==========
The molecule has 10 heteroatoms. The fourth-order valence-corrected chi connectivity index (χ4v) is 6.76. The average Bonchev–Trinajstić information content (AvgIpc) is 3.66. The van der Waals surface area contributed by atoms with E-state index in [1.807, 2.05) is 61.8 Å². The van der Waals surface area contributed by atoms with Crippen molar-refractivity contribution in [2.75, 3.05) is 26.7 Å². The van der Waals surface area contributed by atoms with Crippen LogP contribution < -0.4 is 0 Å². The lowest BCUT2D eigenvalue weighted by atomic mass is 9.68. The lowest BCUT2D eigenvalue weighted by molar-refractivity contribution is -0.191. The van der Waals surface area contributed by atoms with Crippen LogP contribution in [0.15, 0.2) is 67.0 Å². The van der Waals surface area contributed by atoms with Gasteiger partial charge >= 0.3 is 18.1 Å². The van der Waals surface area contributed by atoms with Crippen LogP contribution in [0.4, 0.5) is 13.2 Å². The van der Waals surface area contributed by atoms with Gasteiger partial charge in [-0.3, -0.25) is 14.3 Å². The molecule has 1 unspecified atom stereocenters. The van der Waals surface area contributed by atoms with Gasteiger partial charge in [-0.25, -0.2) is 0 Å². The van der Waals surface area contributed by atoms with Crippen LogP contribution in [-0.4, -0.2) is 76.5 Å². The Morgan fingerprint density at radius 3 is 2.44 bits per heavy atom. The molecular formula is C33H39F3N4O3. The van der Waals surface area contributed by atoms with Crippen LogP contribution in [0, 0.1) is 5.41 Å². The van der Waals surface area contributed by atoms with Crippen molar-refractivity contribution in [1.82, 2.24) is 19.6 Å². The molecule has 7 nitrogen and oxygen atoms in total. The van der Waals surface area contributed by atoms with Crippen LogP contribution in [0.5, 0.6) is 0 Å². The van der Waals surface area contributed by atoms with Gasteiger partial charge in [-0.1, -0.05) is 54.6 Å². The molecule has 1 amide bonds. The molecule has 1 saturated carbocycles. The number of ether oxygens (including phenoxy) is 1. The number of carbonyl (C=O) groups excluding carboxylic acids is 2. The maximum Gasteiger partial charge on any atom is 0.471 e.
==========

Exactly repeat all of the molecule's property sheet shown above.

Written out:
The molecule has 10 heteroatoms. The fourth-order valence-corrected chi connectivity index (χ4v) is 6.76. The average Bonchev–Trinajstić information content (AvgIpc) is 3.66. The van der Waals surface area contributed by atoms with E-state index in [1.807, 2.05) is 61.8 Å². The van der Waals surface area contributed by atoms with Crippen molar-refractivity contribution in [2.75, 3.05) is 26.7 Å². The van der Waals surface area contributed by atoms with Crippen LogP contribution < -0.4 is 0 Å². The lowest BCUT2D eigenvalue weighted by atomic mass is 9.68. The lowest BCUT2D eigenvalue weighted by molar-refractivity contribution is -0.191. The van der Waals surface area contributed by atoms with Crippen LogP contribution in [0.15, 0.2) is 67.0 Å². The van der Waals surface area contributed by atoms with Gasteiger partial charge >= 0.3 is 18.1 Å². The van der Waals surface area contributed by atoms with Crippen LogP contribution in [0.4, 0.5) is 13.2 Å². The van der Waals surface area contributed by atoms with Gasteiger partial charge in [-0.3, -0.25) is 14.3 Å². The molecule has 1 unspecified atom stereocenters. The van der Waals surface area contributed by atoms with Gasteiger partial charge in [-0.25, -0.2) is 0 Å². The van der Waals surface area contributed by atoms with Crippen LogP contribution in [-0.4, -0.2) is 76.5 Å². The Morgan fingerprint density at radius 3 is 2.44 bits per heavy atom. The molecular formula is C33H39F3N4O3. The van der Waals surface area contributed by atoms with Crippen LogP contribution in [0, 0.1) is 5.41 Å². The van der Waals surface area contributed by atoms with Crippen molar-refractivity contribution in [1.82, 2.24) is 19.6 Å². The molecule has 7 nitrogen and oxygen atoms in total. The van der Waals surface area contributed by atoms with Crippen LogP contribution in [0.5, 0.6) is 0 Å². The van der Waals surface area contributed by atoms with Gasteiger partial charge in [-0.1, -0.05) is 54.6 Å². The molecule has 1 amide bonds. The molecule has 1 saturated carbocycles. The number of ether oxygens (including phenoxy) is 1. The number of carbonyl (C=O) groups excluding carboxylic acids is 2. The maximum Gasteiger partial charge on any atom is 0.471 e.